Investment in adaptation capital reduces the damage from extreme weather, mitigating the welfare cost of climate change. Federal aid for disaster relief reduces the net costs to localities that experience extreme weather, decreasing their incentives to invest in adaptation capital. We develop a heterogenous-agent macro model to quantify the relationship between adaptation capital, federal disaster policy, and climate change. We find that federal aid for disaster relief substantially reduces adaptation investment. However, the federal subsidy for adaptation more than offsets this moral hazard effect. We introduce climate change into the model as a permanent, increase in the severity of extreme weather. We find that adaptation reduces the welfare cost of this climate change by 15-20 percent.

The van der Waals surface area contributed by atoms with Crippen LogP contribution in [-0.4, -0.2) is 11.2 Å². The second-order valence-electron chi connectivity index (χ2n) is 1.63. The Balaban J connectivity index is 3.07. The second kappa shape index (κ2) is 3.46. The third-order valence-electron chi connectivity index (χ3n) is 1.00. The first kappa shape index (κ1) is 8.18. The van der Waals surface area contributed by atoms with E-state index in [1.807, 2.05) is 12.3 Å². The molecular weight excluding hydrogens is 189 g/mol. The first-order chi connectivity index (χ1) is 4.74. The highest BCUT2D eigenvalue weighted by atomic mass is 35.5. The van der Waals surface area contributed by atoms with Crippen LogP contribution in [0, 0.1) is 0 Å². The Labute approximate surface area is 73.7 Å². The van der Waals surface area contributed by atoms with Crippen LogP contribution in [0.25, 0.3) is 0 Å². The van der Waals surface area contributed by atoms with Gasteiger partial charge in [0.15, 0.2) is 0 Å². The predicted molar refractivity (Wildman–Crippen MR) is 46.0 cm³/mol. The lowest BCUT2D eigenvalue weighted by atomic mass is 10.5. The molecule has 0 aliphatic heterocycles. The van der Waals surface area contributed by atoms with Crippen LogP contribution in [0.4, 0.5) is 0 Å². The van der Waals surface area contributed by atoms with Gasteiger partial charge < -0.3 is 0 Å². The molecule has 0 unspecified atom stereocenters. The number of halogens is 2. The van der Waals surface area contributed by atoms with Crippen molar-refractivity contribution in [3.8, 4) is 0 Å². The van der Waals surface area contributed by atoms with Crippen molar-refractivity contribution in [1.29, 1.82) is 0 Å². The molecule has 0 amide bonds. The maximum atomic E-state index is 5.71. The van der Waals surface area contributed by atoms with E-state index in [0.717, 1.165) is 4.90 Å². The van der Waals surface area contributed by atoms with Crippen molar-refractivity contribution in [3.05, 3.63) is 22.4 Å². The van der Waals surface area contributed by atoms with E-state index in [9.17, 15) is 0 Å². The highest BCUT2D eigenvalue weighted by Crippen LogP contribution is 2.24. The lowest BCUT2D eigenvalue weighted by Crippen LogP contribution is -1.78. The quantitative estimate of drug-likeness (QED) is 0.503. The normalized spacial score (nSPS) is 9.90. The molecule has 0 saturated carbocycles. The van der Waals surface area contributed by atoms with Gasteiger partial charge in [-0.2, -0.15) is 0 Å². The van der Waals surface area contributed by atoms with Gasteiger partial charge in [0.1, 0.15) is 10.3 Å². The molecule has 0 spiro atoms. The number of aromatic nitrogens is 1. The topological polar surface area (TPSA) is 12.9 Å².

Speaker: Stephie Fried, Arizona State Univ.
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